The CBS Consumption Radar shows that circumstances for Dutch household consumption in January are, on balance, less favourable than in November.
Consumption figures have been adjusted for price changes and differences in the shopping-day pattern.
Dutch households mainly spend more on household appliances
In October, consumers spent almost 3 percent more on on durable goods. Spending on household appliances and clothing was up in particular. However, consumers spent considerably less on cars. Consumer spending on the category ‘other goods’, such as petrol and natural gas, was up by almost 3 percent as well. Consumers spent 1 percent more on food, beverages and tobacco.
Last week, CBS reported that retail turnover was over 4 percent up in November year-on-year. The volume of sales increased by 3.2 percent. This figure was also adjusted for the shopping-day pattern.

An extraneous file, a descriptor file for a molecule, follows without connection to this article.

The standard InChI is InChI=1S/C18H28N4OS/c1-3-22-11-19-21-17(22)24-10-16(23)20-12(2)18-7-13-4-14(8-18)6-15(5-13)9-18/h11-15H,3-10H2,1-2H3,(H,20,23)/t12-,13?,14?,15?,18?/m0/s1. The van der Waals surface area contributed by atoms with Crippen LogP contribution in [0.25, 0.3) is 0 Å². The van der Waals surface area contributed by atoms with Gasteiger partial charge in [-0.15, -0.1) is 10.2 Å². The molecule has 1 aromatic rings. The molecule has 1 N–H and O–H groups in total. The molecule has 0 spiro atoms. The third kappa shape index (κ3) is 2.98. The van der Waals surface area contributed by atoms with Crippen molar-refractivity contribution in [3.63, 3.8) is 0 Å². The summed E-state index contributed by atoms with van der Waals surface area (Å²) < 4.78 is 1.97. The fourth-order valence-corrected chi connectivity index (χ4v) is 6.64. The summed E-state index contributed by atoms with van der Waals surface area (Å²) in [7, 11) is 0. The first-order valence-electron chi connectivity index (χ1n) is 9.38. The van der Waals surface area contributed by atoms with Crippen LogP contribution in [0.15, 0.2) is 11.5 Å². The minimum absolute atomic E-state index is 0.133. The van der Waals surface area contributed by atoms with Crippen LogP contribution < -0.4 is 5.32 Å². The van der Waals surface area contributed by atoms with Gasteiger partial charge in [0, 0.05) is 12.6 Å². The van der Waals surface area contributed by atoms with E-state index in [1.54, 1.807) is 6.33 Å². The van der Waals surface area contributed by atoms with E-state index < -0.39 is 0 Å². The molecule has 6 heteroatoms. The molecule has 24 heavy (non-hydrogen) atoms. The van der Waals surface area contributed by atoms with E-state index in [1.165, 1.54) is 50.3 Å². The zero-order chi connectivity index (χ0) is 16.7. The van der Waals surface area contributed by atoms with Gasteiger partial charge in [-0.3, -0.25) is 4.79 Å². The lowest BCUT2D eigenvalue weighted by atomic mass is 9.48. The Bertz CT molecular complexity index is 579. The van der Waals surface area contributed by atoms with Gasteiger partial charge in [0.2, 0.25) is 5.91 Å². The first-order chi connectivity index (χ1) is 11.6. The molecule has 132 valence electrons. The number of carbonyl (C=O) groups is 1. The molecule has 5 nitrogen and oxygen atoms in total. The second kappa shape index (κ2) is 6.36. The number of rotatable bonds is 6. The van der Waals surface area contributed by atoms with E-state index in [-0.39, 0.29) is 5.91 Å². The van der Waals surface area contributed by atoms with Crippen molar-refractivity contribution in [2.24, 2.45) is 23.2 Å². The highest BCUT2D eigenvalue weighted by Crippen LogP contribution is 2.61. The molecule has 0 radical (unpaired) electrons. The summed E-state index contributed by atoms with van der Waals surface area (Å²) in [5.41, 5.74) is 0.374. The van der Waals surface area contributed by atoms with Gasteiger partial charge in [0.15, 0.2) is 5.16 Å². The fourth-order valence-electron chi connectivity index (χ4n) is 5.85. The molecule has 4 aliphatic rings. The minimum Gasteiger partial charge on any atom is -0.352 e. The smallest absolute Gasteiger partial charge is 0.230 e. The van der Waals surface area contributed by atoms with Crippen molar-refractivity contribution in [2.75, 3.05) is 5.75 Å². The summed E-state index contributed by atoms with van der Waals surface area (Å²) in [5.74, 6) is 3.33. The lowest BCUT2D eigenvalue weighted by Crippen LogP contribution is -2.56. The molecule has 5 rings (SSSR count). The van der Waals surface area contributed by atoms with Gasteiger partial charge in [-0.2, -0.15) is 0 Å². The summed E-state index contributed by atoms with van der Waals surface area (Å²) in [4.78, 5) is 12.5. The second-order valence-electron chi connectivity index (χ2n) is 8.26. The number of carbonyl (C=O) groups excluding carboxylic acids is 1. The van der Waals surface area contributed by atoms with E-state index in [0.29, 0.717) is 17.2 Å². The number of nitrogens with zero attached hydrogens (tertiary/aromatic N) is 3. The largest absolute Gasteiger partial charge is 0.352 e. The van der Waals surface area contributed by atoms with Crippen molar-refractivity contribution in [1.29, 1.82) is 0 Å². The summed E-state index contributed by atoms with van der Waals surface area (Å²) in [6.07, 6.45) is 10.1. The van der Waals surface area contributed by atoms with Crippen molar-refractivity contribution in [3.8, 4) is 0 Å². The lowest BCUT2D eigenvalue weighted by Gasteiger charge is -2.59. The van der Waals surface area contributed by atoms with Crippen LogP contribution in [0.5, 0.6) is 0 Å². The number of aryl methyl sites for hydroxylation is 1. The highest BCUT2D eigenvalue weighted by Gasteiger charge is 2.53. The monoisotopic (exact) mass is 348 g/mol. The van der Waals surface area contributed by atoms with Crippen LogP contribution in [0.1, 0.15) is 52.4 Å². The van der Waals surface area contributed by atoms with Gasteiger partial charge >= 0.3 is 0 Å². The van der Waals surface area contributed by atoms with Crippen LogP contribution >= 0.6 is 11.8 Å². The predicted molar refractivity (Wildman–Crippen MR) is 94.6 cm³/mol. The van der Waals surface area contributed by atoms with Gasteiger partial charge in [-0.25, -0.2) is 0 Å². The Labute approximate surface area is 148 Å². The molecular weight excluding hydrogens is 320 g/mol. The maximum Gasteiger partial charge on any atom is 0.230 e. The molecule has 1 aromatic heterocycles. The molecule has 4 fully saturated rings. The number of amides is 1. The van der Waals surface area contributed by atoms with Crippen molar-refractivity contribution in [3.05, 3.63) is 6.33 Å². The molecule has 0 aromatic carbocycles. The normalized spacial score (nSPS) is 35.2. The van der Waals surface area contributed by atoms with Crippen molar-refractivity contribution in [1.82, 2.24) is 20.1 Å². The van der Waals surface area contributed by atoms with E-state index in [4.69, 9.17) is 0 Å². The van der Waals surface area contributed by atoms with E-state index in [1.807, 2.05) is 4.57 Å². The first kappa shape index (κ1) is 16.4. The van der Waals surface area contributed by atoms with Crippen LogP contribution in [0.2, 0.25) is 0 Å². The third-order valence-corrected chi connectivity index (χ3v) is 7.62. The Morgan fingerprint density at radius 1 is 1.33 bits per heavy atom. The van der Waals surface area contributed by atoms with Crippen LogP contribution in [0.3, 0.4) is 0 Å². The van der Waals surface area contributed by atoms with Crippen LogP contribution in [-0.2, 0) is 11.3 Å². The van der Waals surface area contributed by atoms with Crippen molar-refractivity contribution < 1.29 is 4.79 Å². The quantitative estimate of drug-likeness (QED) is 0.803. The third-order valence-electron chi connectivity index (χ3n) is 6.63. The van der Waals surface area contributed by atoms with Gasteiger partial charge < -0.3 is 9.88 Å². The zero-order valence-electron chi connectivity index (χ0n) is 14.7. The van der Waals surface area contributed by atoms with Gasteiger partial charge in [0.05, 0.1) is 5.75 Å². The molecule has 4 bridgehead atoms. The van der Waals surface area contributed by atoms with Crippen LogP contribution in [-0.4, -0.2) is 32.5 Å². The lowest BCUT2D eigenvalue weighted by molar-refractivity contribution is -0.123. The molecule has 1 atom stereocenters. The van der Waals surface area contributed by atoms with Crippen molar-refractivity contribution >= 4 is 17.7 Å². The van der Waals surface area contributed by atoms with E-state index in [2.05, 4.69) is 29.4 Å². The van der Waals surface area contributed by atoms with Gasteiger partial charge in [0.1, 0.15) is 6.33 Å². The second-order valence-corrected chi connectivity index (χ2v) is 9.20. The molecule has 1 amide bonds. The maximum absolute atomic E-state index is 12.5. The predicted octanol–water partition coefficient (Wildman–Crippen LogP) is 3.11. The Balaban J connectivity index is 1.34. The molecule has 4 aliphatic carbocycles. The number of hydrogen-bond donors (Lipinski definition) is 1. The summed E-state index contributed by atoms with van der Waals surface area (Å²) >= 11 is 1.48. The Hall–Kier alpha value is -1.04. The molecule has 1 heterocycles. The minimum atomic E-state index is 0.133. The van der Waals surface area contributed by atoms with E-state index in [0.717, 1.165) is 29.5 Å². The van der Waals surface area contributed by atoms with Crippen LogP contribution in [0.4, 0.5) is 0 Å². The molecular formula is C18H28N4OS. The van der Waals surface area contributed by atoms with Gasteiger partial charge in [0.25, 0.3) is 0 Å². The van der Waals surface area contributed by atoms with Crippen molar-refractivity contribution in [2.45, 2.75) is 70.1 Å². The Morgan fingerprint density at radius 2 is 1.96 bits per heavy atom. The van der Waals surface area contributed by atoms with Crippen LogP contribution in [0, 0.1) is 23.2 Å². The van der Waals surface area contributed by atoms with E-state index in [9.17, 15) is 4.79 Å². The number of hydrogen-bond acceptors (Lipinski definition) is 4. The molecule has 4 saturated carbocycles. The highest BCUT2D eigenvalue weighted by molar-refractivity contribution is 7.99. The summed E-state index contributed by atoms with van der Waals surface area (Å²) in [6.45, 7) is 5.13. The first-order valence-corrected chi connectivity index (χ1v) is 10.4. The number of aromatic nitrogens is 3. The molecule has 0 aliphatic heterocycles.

Consumer spending on services - accounting for over half of total domestic consumer expenditure - rose by almost 2 percent in November 2018 year-on-year. These services include insurance premiums, house rent, public transportation and visits to restaurants or hairdressers.
|Other goods (e.g. gas)||2.8|
|Durable consumer goods||2.6|
|Food, drinks and tobacco||1|
Consumer climate in January less favourable than in November
CBS publishes figures about circumstances for household consumption on a monthly basis in the CBS Consumption Radar. Household consumption is affected by consumers’ expectations, their personal financial situation and developments on the labour market. Although the Radar indicators show a strong correlation with household consumption, improved circumstances are not necessarily translated into increased growth.
According to the CBS Consumption Radar, circumstances for Dutch household consumption in January are less favourable than in November.Manufacturers’ expectations on future employment were less positive, while consumer confidence deteriorated further.